Study: Frailty Affects 1 in 4 COPD Patients

One in 4 patients with chronic obstructive pulmonary disease (COPD) are affected by frailty, but a pulmonary rehabilitation program can significantly improve outcomes in these patients in the short term, according to a new study from the United Kingdom.

Frailty in older adults can lead to adverse outcomes, yet previous research had not investigated frailty, or its management, in patients with respiratory disease.

Frailty: The Forthcoming Medical Crisis
Management of Obstructive Lung Disease: COPD

To conduct their study, the researchers recruited 816 patients with COPD who participated in an 8-week outpatient pulmonary rehabilitation program at Harefield Hospital in the United Kingdom between November 2011 and January 2015. Patients’ mean age was 70 years.

The researchers measured frailty using the Fried criteria (weight loss, exhaustion, low physical activity, slowness, and weakness) at baseline and after patients completed the rehabilitation program.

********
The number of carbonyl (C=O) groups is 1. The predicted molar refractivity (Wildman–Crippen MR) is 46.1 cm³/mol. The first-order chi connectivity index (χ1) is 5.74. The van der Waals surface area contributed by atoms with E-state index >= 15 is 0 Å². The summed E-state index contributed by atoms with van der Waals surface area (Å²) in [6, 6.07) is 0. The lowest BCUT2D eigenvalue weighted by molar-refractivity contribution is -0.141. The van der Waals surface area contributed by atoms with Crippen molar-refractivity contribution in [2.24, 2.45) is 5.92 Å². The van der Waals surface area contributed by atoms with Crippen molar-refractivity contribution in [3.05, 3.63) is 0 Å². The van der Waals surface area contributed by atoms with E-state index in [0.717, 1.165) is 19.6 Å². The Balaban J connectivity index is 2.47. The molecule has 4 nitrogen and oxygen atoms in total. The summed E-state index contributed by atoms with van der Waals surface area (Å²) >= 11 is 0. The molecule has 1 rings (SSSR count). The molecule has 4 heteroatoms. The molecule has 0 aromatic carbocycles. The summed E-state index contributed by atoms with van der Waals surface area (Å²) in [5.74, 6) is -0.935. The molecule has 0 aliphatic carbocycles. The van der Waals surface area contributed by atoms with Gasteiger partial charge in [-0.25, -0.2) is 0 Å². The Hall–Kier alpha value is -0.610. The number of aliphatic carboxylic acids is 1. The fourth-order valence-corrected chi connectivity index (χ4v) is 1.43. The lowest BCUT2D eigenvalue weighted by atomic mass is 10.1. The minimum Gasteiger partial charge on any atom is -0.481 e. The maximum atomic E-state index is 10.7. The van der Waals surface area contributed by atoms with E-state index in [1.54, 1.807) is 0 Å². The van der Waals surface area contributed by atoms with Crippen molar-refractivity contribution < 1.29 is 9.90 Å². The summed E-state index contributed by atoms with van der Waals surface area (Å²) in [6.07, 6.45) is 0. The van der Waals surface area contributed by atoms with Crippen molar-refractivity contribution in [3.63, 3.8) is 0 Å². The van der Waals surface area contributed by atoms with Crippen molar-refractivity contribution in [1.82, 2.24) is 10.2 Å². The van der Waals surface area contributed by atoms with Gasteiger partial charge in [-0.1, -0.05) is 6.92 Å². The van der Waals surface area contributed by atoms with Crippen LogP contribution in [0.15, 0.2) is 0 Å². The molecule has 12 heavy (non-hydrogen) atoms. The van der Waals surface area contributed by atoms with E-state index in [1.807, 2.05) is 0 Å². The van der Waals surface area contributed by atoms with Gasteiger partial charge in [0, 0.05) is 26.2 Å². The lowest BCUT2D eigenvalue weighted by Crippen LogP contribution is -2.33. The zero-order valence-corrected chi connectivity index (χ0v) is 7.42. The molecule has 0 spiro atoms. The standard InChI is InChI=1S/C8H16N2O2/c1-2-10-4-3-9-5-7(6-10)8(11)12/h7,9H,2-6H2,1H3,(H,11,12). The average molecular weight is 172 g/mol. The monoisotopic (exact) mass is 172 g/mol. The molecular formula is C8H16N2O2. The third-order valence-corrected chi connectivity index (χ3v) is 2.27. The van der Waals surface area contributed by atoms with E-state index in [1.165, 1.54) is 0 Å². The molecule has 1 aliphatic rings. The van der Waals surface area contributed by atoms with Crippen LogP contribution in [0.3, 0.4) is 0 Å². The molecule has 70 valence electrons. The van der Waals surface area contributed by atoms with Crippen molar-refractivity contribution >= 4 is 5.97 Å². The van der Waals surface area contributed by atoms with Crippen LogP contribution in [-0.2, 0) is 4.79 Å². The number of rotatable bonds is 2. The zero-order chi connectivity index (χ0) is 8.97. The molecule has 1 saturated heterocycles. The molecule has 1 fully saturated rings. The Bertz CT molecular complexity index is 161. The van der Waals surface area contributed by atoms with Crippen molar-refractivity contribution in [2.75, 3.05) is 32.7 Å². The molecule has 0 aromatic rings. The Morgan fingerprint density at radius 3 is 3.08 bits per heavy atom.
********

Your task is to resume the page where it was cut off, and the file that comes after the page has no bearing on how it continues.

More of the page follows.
After analyzing covariance and adjusting for age and sex, the researchers found that 25.6% of patients entering the rehabilitation program were frail. These patients were twice as likely to not complete the program.

However, rehabilitation improved patient outcomes: 71 of the 115 patients who completed the program were no longer classified as frail at the end of the program.

“Frailty affects 1 in 4 patients with COPD referred for pulmonary rehabilitation and is an independent predictor of program non-completion,” the researchers concluded. “However, patients who are frail respond favorably to rehabilitation and their frailty can be reversed in the short term.”

—Amanda Balbi


Maddocks M, Kon SSC, Canavan JL, et al. Physical frailty and pulmonary rehabilitation in COPD: a prospective cohort study [published online June 12, 2016]. Thorax. doi:10.1136/thoraxjnl-2016-208460.